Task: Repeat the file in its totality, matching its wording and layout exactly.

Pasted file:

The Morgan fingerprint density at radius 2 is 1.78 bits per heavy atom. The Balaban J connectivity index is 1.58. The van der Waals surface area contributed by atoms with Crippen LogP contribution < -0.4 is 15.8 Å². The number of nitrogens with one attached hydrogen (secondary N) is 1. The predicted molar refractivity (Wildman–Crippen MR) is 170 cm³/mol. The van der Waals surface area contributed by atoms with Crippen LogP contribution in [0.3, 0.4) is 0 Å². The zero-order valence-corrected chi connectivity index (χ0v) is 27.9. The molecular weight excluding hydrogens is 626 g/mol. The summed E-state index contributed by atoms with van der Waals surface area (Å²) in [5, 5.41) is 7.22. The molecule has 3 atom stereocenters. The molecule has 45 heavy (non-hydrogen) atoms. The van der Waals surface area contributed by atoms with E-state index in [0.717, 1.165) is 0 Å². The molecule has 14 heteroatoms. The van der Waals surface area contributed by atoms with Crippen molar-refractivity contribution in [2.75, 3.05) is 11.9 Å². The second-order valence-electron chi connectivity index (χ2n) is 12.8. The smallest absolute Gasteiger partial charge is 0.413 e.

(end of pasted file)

The Morgan fingerprint density at radius 2 is 1.78 bits per heavy atom. The Balaban J connectivity index is 1.58. The van der Waals surface area contributed by atoms with Crippen LogP contribution < -0.4 is 15.8 Å². The number of nitrogens with one attached hydrogen (secondary N) is 1. The predicted molar refractivity (Wildman–Crippen MR) is 170 cm³/mol. The van der Waals surface area contributed by atoms with Crippen LogP contribution in [0.3, 0.4) is 0 Å². The zero-order valence-corrected chi connectivity index (χ0v) is 27.9. The molecular weight excluding hydrogens is 626 g/mol. The summed E-state index contributed by atoms with van der Waals surface area (Å²) in [5, 5.41) is 7.22. The molecule has 3 atom stereocenters. The molecule has 45 heavy (non-hydrogen) atoms. The van der Waals surface area contributed by atoms with E-state index in [0.717, 1.165) is 0 Å². The molecule has 14 heteroatoms. The van der Waals surface area contributed by atoms with Crippen molar-refractivity contribution in [2.75, 3.05) is 11.9 Å². The second-order valence-electron chi connectivity index (χ2n) is 12.8. The smallest absolute Gasteiger partial charge is 0.413 e.